Elton John, David Furnish to exchange vows again to celebrate UK gay marriage

Elton John, David Furnish to exchange vows again to celebrate UK gay marriage
Matt Sayles, APElton John and David Furnish
Matt Sayles, AP
Elton John and David Furnish

LONDON — Elton John and David Furnish say they plan to exchange vows for a second time to celebrate the legalization of same-sex marriage in the United Kingdom.

Same-sex marriage became legal in England and Wales on Saturday, and although the couple were among the first in the UK to enter into a civil partnership when that law came into effect in 2005, they say they plan to use their high-profile statue to celebrate the landmark ruling.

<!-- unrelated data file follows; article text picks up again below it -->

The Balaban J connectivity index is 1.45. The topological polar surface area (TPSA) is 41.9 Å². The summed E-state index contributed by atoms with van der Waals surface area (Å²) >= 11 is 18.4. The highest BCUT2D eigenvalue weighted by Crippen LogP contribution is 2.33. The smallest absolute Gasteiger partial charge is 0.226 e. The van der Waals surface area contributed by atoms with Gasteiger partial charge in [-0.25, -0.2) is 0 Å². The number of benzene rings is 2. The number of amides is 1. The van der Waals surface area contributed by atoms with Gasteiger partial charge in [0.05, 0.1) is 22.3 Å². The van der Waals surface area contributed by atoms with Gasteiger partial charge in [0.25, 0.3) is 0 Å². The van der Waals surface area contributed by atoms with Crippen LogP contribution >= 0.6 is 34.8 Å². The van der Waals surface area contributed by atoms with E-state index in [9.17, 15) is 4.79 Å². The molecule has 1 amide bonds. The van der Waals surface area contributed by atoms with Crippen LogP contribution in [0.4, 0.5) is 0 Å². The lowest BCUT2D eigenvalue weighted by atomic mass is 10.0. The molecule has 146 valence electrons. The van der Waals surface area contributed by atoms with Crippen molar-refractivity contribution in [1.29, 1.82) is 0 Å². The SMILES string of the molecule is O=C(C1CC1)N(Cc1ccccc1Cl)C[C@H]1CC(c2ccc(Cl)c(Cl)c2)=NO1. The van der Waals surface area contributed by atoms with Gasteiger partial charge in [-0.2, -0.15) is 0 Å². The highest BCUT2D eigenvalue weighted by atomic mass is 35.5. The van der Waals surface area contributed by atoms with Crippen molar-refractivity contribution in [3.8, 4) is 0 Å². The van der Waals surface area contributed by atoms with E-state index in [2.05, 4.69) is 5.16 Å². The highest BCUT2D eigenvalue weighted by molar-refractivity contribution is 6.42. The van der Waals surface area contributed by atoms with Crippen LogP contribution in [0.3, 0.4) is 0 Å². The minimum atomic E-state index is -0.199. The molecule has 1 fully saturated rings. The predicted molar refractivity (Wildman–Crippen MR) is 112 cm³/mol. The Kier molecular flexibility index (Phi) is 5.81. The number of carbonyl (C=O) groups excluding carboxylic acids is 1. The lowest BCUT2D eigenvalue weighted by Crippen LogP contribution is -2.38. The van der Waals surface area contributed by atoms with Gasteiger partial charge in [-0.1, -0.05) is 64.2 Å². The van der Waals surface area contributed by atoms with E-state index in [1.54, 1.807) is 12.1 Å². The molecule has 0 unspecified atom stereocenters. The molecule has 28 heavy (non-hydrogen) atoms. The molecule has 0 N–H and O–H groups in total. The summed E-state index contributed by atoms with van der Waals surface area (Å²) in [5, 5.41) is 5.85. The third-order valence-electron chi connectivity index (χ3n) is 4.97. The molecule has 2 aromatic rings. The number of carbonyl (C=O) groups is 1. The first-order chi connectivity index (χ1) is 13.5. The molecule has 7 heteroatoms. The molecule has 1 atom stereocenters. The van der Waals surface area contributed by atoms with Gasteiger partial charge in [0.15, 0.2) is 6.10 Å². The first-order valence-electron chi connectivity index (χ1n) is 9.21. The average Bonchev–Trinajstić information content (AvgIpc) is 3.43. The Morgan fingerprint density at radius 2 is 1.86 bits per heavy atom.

“Elton and I will marry – as a high-profile couple, we feel it is our duty to do it, to make sure that everyone knows that this is something that many gay men living in this country never dreamed would happen,” Furnish told Attitude magazine.

After being criticized in 2008 for saying that civil partnerships, as opposed to same-sex marriage, was sufficient, John later became a staunch supporter of legalizing same-sex marriage in the United Kingdom, saying in 2012: “There is a world of difference between calling someone your ‘partner’ and calling them your ‘husband.'”

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The couple has been together more than 20 years and have two sons.

Britain is the 16th country to legalize same-sex marriage. The British Parliament legalized same-sex marriage in England and Wales in July, with the backing of the leaders of the three main political parties.

The law enables gay couples to get married in both civil and religious ceremonies in England and Wales, provided that the religious institution consents. The Church of England, the country’s official faith, is barred from performing such ceremonies.

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